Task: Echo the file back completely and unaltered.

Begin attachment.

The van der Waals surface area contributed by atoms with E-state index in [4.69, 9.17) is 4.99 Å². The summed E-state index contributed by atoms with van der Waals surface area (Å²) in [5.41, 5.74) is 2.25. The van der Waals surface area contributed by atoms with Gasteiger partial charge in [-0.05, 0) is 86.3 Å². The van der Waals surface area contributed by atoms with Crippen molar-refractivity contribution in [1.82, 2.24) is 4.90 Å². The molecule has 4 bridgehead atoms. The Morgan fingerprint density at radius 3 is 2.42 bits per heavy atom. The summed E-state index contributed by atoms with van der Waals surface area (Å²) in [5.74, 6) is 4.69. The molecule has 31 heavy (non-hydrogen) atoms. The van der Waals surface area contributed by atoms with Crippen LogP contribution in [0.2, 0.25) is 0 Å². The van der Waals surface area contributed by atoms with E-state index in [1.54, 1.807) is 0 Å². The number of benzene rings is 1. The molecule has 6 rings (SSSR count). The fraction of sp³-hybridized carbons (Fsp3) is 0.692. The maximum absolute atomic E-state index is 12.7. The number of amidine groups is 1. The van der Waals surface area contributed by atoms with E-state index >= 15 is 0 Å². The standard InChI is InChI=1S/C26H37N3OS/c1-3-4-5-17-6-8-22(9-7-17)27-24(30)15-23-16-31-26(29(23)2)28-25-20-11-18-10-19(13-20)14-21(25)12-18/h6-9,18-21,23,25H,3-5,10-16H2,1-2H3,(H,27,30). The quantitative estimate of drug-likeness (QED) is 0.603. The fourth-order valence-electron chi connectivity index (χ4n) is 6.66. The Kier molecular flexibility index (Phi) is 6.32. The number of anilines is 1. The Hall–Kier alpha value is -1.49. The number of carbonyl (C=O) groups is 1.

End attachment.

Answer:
The van der Waals surface area contributed by atoms with E-state index in [4.69, 9.17) is 4.99 Å². The summed E-state index contributed by atoms with van der Waals surface area (Å²) in [5.41, 5.74) is 2.25. The van der Waals surface area contributed by atoms with Gasteiger partial charge in [-0.05, 0) is 86.3 Å². The van der Waals surface area contributed by atoms with Crippen molar-refractivity contribution in [1.82, 2.24) is 4.90 Å². The molecule has 4 bridgehead atoms. The Morgan fingerprint density at radius 3 is 2.42 bits per heavy atom. The summed E-state index contributed by atoms with van der Waals surface area (Å²) in [5.74, 6) is 4.69. The molecule has 31 heavy (non-hydrogen) atoms. The van der Waals surface area contributed by atoms with Crippen LogP contribution in [0.2, 0.25) is 0 Å². The van der Waals surface area contributed by atoms with E-state index in [1.54, 1.807) is 0 Å². The number of benzene rings is 1. The molecule has 6 rings (SSSR count). The fraction of sp³-hybridized carbons (Fsp3) is 0.692. The maximum absolute atomic E-state index is 12.7. The number of amidine groups is 1. The van der Waals surface area contributed by atoms with E-state index >= 15 is 0 Å². The standard InChI is InChI=1S/C26H37N3OS/c1-3-4-5-17-6-8-22(9-7-17)27-24(30)15-23-16-31-26(29(23)2)28-25-20-11-18-10-19(13-20)14-21(25)12-18/h6-9,18-21,23,25H,3-5,10-16H2,1-2H3,(H,27,30). The quantitative estimate of drug-likeness (QED) is 0.603. The fourth-order valence-electron chi connectivity index (χ4n) is 6.66. The Kier molecular flexibility index (Phi) is 6.32. The number of anilines is 1. The Hall–Kier alpha value is -1.49. The number of carbonyl (C=O) groups is 1.